Working in London?
Job Search and Taxation in London
The Job Search for Expats
The best place to search for executive jobs and those requiring advanced skills and qualifications is The Guardian newspaper. Interesting vacancies across all sectors are advertised in The Guardian, which features a dedicated employment section specializing in different industries on different days of the week.
What is more, guardianjobs offers a useful online database of jobs with an easy-to-use search function. It also gives you the opportunity to create your own profile so that employers can contact you.
There are, of course, plenty of online job databases and search engines you can consult or subscribe to. Some of them specialize in jobs requiring certain skills, e.g. foreign languages. Others might serve a specific sector or field of work, e.g. academia, legal services, the public and nonprofit sector, healthcare, etc.
An alternative particularly recommended for those looking for temporary or part-time employment is to register with a recruitment agency, of which there are plenty in London. Or simply check the notice board of your local library. With a bit of luck, you´ll find an interesting vacancy in a local business startup amidst all the jobs for cleaners, babysitters and dog-walkers.
Once you have found a promising job, learn how to write an eye-catching application and have a successful job interview in our article on Applying for a Job in the UK.
Business Districts Past and Present
London´s long history of trade and commerce has shaped the city in a way that is still apparent today. Many areas are characterized by the trades that used to dominate them, and even today you´ll find that certain types of businesses tend to prevail in different areas of town.
The City of London, more commonly referred to as just the City, is not only the historic core of London as we know it. It also makes up the core of the UK´s vibrant financial services sector and the capital´s legal profession. This relatively small area (aka the Square Mile) with some of Europe´s most impressive high-rise buildings has a resident population of about 11,500 people, but over 380,000 come to work there every day during the week.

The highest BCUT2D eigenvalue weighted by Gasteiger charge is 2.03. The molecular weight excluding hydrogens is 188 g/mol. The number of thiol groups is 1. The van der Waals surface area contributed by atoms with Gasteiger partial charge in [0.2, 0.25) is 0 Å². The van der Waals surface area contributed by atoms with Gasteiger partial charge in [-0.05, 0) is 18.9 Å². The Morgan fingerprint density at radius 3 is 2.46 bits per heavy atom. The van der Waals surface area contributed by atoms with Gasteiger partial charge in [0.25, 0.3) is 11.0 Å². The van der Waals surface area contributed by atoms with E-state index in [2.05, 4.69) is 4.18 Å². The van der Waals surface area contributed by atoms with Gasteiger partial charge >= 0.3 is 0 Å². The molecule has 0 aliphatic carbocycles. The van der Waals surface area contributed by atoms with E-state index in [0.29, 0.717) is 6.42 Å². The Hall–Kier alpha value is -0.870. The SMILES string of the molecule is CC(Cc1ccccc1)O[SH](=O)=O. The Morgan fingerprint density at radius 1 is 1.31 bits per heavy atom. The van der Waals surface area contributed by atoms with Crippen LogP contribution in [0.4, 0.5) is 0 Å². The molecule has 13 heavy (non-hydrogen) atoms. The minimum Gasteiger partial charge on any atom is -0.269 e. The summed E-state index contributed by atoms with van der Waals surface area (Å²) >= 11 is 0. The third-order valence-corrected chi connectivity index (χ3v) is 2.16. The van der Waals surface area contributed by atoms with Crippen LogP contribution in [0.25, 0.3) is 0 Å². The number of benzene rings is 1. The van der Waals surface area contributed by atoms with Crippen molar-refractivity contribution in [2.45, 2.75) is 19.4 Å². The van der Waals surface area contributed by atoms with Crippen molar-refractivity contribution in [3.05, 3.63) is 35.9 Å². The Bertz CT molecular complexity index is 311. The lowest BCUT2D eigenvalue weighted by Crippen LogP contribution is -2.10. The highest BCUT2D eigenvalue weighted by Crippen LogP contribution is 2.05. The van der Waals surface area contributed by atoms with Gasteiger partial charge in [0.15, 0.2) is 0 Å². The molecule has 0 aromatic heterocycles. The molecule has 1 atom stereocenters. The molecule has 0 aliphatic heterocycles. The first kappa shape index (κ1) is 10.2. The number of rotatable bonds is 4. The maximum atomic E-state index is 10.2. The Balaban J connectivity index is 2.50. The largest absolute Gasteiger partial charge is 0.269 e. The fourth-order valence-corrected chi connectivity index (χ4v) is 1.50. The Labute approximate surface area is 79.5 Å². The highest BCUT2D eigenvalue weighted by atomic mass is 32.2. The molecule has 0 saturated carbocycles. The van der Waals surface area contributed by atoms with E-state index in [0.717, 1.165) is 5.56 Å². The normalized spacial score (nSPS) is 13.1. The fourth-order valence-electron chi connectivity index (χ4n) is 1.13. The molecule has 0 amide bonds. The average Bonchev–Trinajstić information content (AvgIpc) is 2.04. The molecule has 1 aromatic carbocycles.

The West End, most notably Soho, is home to the entertainment industry and numerous media and PR agencies. The newly emerging East End, however, is the creative hub of London, especially in the fields of art, design, and fashion.
Big multinationals and professional service providers are often based right on the outskirts of London and in the so-called Home Counties. These counties of England are bordering on but are not actually part of the capital. These companies in particular have a very high demand for foreign language speakers and are probably the biggest provider of jobs for expats at a non-executive level.
As soon as you take up paid employment in London, you will require a National Insurance Number. This is your personal number which is used to keep track of your tax and National Insurance contributions.
You should apply for a National Insurance Number as soon as you start working. This can be done by phoning the Jobcentre Plus National Insurance Number allocation service at 0044 845 600 0643.
The UK has a progressive taxation system, and income tax will automatically be deducted from your salary. It is important that you fill in your tax return form at the end of each year you've spent working in the UK, as you might be entitled to repayment of taxes. This is particularly the case for the year you start working in the UK and the year you leave the UK. The relevant forms can be found on Her Majesty´s Revenue and Customs website.
Taxation is a tricky topic in every country. Our article on Taxes in the UK will help clear up any questions you may have about income tax, taxation of foreign residents, and taxation for the self-employed.
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